Meet a Manatee: Una
She has been rescued several times for monofilament line entanglement
Updated October 2, 2022
Una is a winter visitor at Blue Spring State Park in Orange City, Florida. She has been rescued and treated for monofilament entanglement multiple times.
Una was initially rescued as an orphaned calf from the Ortega River near Jacksonville, Florida, in December 2003. She was taken to SeaWorld Orlando and released three years later with several other manatees at Blue Spring State Park in Orange City, Florida. By that time, Una had grown to over eight feet in length and was 980 pounds. To make sure she was adjusting to life in the wild, Una’s movements were monitored with a tracking device.
Una is known to be pretty social. When she was being tracked, she was regularly seen feeding and hanging out with other manatees, and she was once recorded spending six days with fellow adoptee Rocket. She can also be a traveler! Ten months after she was released, Una traveled 130 miles from Blue Spring State Park to Jacksonville, Florida, where she was initially rescued. Since it was winter and she showed signs of cold stress, Una was captured and released back to the warm waters of Blue Spring State Park.
After the Jacksonville incident, Una re-acclimated well to life in the wild. She was known to travel in the St. Johns River and continued to visit Blue Spring in the winter. She brought in her first calf for the 2010–2011 winter season and had another calf named Flower in 2013 (this is a “baby name” and not permanent until the calf has identifying scars). Then in November 2013, Una came into the park with fishing line entanglement on her right flipper. The next season, she came in with line entanglement on her left flipper. Unfortunately, plans for a capture were unsuccessful both years.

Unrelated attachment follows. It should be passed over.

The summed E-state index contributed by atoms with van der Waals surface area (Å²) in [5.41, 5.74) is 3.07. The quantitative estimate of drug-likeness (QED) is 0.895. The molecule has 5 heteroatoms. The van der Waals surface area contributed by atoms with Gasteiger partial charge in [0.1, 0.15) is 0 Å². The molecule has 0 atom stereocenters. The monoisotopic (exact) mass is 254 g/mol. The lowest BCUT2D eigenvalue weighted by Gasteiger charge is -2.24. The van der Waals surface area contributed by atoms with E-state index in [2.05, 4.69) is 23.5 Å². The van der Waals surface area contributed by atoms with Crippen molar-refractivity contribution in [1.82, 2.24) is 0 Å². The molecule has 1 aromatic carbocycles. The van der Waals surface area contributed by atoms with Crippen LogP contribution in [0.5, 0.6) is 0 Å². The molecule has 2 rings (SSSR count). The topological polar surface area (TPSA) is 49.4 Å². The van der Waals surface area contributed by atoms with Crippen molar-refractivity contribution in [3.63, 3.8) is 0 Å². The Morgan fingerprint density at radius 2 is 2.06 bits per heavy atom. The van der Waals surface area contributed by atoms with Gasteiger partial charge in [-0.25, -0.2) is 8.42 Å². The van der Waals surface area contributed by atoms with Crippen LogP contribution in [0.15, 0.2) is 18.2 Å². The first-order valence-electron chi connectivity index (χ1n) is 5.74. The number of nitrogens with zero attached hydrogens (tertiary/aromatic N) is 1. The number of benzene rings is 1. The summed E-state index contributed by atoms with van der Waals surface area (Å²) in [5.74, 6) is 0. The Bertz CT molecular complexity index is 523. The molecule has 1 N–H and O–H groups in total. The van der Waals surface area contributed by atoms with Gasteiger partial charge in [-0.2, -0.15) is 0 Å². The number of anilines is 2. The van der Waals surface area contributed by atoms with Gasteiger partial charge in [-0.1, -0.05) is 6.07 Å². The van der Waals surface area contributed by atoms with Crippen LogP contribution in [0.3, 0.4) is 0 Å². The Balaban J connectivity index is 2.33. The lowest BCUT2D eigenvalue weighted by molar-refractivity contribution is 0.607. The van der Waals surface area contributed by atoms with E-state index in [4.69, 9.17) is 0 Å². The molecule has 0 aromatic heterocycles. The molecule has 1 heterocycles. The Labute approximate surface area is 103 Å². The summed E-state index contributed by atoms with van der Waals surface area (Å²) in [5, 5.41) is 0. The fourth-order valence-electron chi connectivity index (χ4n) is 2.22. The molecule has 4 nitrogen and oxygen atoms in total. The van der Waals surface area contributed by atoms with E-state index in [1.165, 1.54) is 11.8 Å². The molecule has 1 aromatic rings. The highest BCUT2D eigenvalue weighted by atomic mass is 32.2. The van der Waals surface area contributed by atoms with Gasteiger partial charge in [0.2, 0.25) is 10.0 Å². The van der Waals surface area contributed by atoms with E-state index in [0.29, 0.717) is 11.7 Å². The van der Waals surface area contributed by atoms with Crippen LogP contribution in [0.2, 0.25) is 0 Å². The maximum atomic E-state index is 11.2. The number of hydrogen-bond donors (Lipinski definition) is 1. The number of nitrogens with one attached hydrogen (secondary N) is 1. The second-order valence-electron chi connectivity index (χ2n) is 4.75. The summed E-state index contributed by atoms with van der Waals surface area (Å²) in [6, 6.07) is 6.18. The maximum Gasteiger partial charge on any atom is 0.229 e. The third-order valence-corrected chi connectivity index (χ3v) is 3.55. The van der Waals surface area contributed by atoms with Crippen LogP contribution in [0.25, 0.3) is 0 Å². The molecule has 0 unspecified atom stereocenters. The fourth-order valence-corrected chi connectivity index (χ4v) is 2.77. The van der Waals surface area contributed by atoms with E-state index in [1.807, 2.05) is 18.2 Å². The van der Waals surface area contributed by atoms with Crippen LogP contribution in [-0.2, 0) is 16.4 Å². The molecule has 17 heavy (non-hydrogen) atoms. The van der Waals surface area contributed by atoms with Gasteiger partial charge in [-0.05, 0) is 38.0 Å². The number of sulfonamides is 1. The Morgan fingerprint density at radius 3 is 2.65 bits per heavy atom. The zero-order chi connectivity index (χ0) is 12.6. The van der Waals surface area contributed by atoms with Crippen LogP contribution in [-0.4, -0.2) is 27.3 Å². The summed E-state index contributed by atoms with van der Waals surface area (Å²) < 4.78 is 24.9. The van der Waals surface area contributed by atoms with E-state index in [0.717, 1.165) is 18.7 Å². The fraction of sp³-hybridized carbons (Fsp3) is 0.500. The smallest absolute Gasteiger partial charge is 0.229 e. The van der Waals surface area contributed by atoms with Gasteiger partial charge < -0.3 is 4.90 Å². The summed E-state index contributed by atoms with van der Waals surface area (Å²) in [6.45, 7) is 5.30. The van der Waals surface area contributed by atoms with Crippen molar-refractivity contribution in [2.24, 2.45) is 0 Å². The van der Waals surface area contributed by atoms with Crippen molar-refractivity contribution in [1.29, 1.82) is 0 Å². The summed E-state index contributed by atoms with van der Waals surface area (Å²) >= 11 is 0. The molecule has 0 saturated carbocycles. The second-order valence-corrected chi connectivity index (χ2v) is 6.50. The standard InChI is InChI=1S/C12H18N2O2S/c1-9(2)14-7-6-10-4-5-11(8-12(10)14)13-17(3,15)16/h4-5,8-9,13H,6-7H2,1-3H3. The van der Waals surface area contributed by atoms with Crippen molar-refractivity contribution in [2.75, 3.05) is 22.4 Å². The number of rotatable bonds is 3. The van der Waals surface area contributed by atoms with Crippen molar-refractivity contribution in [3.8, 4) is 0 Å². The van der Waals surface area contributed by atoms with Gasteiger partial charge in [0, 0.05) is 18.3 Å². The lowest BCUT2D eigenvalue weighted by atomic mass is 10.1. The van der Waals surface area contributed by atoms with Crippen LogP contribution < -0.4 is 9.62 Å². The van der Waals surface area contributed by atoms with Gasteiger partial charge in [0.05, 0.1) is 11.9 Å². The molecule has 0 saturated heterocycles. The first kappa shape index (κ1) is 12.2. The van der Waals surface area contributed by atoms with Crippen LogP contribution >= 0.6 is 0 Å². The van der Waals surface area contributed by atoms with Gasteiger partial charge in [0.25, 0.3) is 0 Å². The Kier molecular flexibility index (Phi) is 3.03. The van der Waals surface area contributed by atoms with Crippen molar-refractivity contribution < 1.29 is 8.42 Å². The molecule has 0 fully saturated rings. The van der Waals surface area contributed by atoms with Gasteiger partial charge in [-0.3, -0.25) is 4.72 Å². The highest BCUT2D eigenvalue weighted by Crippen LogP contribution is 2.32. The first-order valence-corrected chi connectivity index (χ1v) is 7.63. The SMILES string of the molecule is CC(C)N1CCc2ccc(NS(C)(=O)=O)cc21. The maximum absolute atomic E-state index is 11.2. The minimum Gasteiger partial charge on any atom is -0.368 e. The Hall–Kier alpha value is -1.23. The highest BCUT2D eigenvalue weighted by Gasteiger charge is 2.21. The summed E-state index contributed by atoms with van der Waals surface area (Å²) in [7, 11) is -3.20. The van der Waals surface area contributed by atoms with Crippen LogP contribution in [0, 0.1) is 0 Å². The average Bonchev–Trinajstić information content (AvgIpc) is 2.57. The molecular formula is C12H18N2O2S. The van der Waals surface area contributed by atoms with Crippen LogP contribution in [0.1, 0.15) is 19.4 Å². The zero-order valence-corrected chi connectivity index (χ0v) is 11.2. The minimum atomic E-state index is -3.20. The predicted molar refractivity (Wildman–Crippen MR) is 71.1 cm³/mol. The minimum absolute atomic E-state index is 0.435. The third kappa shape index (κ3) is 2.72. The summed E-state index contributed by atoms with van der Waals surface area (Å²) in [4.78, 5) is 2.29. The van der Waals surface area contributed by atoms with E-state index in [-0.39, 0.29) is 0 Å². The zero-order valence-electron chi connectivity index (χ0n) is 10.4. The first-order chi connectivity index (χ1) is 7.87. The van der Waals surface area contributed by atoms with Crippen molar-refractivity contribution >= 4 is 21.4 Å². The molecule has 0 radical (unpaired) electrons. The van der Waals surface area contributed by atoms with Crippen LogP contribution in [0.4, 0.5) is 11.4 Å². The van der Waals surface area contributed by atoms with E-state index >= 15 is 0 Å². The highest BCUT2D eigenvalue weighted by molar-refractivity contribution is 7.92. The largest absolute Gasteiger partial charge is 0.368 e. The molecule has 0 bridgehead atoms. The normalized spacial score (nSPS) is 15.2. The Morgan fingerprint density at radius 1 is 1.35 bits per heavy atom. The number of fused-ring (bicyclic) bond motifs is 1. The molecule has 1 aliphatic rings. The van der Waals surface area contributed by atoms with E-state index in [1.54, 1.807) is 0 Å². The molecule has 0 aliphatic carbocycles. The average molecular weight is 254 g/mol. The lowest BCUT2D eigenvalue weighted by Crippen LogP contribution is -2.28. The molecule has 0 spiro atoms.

The following season, Una came in to Blue Spring with even more fishing line entanglement that connected both of her flippers. Luckily, the connecting line was able to be cut, but line on each flipper remained. A rescue was again considered until researchers noticed that she was pregnant. Finally, in November 2016, Una and her calf were captured and transported to SeaWorld Orlando to have the embedded line removed. Una and the calf, named “Mr. Baby,” were released on December 12, 2017, at Blue Spring State Park. Mom and calf went their separate ways as Mr. Baby was weaned by this time. In November 2019, Una arrived at Blue Spring with her third calf.
During the 2019–2020 winter season, researchers noticed that Una had once again severely entangled in fishing line. One flipper seemed infected and had worsened to the point where it was not certain the calf could nurse properly. A rescue team from Florida Fish and Wildlife Conservation Commission, SeaWorld Orlando, Clearwater Marine Aquarium Research Institute, Blue Spring State Park, Save the Manatee Club, and Volusia County was able to safely capture Una and her calf on February 24, 2020, and transported them to SeaWorld Orlando for rehabilitation. While at SeaWorld, Una received the expert care she needed, and both she and the calf, named “Maguna” by SeaWorld staff, were returned to Blue Spring on September 2, 2020. A big thank you to everyone who helped! (All activities conducted under permit #MA770191.)
During manatee season, check our Blue Spring webcams for updates on the latest news on Una and other Blue Spring manatees.
Each person who adopts her will receive a biography, adoption certificate, and membership handbook. They will also receive a subscription to The Manatee Zone, a newsletter featuring any updates on the adopted manatees, and Paddle Tales, Save the Manatee Club’s bi-monthly eNewsletter.
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For more information or to view other manatees available for adoption, visit the Adopt-A-Manatee page, or call 1-800-432-JOIN (5646).
Entanglement is a Drag for Manatees and Other Wildlife
Debris in waterways, such as discarded fishing line and hooks, plastic six-pack holders, and plastic bags, is dangerous to manatees and other wildlife. Manatees can become entangled in monofilament fishing line while they feed. They accidentally swallow the line or get it tangled around their flippers. Hooks can become embedded in a manatee’s lips, mouth, throat, stomach, or intestine and can lead to fatal infections. Line entanglements can also lead to infection. Watch our video: Manatees and Entanglement and find out how you can help.
See a video documenting the release of Una and her calf Maguna. (Video © Cora Berchem, Save the Manatee Club.)